This past Tuesday, October 16, the United States Court of Appeals for the 2nd Circuit held the Defense of Marriage Act (DOMA) unconstitutional. Windsor v. United States joins a growing number of federal court decisions invalidating DOMA on equal protection grounds. What separates Windsor from the streak of decisions striking down the law is this: it’s the first time a U.S. Court of Appeals has held that the proper standard of scrutiny for discrimination on the basis of sexual orientation is intermediate scrutiny rather than rational basis review.
A number of constitutional challenges to DOMA have made their way to the federal courts, including Pederson v. Office of Personnel Management, Gill v. Office of Personnel Management, and Golinski v. Office of Personnel Management. These cases, like Windsor, have challenged the constitutionality of Section 3 of DOMA, which provides that marriage is defined as “only a legal union between one man and one woman as husband and wife.” In these challenges, the federal courts have applied rational basis review, which provides that a law must have a rational relationship to a legitimate government interest. Rational basis is applied when the government’s classification does not involve fundamental rights or a suspect class. “Intermediate scrutiny” means that the law’s classification must be “substantially related to an important government interest.”
In Gill, the plaintiffs challenging DOMA argued that strict scrutiny ought to apply. While the U.S. District Court for the District of Massachusetts declined to find for plaintiffs under strict scrutiny, it found DOMA unconstitutional under rational basis review. On appeal, as Massachusetts v. U.S. Dept. of Health and Human Services, the U.S. Court of Appeals for the 1st Circuit affirmed the district court’s decision also on the basis of rational review. In Pederson, the U.S. District Court for the District of Connecticut held that classification on the basis of sexual orientation ought to receive heightened scrutiny, but that it is unnecessary since DOMA’s Section 3 cannot survive the less exacting standard of rational basis review. Similarly, the United States District Court for the Northern District of California used heightened scrutiny to invalidate DOMA in Golinski. But the court there made sure to include argument showing that DOMA also fails rational basis review.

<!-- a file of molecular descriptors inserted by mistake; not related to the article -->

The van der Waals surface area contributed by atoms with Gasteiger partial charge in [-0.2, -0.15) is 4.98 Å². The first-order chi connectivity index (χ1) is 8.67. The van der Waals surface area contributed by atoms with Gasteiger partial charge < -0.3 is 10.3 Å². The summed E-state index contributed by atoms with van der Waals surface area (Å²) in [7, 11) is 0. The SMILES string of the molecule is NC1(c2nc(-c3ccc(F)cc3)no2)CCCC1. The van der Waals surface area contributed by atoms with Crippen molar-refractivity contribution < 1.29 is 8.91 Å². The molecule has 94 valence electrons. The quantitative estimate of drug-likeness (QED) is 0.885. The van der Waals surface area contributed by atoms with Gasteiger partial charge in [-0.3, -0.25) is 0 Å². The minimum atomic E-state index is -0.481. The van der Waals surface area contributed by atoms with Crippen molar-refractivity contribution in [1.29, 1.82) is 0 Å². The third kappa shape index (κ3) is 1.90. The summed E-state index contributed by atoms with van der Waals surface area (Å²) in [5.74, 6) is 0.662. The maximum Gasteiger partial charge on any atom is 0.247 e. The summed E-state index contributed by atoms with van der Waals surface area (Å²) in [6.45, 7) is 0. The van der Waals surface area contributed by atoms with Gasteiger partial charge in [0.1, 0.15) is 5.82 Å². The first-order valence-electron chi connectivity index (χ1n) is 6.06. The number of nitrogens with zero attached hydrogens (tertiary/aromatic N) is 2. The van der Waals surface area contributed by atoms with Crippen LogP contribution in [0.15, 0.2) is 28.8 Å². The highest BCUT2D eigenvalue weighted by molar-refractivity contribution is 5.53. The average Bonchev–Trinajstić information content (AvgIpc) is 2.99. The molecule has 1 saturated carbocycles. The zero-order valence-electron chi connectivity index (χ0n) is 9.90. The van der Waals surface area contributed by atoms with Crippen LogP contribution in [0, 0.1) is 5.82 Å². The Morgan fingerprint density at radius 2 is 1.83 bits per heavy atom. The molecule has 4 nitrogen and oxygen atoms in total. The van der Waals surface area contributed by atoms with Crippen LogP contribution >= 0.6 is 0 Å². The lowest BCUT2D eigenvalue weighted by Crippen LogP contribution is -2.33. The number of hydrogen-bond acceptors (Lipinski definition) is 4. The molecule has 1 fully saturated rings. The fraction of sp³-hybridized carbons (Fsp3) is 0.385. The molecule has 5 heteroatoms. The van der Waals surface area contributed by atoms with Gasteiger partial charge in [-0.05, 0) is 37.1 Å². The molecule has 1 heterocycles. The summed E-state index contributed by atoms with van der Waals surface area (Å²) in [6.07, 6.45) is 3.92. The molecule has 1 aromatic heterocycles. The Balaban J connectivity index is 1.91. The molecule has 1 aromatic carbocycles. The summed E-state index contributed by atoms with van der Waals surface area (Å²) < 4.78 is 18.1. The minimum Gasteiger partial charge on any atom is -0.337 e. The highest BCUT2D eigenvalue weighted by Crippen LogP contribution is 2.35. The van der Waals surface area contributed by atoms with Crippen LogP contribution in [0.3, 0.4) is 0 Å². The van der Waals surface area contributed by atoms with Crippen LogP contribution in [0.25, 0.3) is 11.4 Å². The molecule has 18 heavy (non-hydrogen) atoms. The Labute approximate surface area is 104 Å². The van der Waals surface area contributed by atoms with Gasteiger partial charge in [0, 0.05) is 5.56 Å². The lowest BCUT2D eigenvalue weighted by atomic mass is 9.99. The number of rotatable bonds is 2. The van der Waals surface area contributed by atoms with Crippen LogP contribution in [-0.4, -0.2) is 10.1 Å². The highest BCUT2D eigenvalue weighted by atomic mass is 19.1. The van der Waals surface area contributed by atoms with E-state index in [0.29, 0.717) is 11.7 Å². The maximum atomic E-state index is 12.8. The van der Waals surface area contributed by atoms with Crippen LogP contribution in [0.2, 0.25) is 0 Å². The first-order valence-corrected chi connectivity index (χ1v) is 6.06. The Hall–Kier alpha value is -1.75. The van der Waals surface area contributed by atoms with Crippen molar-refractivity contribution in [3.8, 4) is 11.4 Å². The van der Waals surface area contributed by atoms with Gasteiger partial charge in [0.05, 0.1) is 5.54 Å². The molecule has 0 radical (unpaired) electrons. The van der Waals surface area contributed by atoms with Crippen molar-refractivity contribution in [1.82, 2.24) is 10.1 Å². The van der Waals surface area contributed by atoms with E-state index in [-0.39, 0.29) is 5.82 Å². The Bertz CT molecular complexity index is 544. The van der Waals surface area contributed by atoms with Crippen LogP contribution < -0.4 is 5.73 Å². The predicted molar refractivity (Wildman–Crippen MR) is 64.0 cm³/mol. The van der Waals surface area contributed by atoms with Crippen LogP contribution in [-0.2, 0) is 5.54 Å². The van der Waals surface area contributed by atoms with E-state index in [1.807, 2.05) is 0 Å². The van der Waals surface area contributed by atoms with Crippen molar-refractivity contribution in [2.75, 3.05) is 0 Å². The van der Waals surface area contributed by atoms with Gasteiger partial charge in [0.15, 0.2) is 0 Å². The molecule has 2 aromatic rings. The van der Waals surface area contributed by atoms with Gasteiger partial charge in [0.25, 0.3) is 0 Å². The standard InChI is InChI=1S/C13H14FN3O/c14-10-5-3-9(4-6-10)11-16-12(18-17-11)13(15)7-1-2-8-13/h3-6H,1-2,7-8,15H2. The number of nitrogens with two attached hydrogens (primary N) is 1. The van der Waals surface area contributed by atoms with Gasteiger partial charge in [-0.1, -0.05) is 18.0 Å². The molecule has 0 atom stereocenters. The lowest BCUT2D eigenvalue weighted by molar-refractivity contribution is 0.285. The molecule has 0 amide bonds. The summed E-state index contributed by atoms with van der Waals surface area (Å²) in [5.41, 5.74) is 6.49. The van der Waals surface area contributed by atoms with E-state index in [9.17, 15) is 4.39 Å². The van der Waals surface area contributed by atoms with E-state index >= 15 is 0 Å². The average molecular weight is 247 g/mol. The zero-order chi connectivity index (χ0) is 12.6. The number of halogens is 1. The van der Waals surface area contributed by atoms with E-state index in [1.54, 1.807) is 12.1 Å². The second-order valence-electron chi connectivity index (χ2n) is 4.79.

In Windsor, the 2nd Circuit concluded that classification on the basis of sexual orientation is quasi-suspect because homosexuals have historically been subject to discrimination, sexual orientation has no bearing on ability to perform or contribute to society, sexual orientation is a distinguishing characteristic that leads to discrimination, and homosexuals, while continuing to make political gains, do not have sufficient power to protect themselves from wrongful discrimination. Having determined that heightened scrutiny is the appropriate standard, the court then found that Section 3 of DOMA failed this test of constitutionality.
The Supreme Court has yet to speak on the proper standard of review for classification based on sexual orientation. But that may soon change. The Pederson plaintiffs have petitioned the Supreme Court, and so has the government in both Gill and Golinski. The government may yet petition for certiorari in Windsor. Applying heightened scrutiny to sexual orientation discrimination claims is critical, and the implications of the Second Circuit’s holding might extend beyond DOMA, such as cases involving housing or employment discrimination.
For more information, see Gay & Lesbian Advocates & Defenders and the New York Times.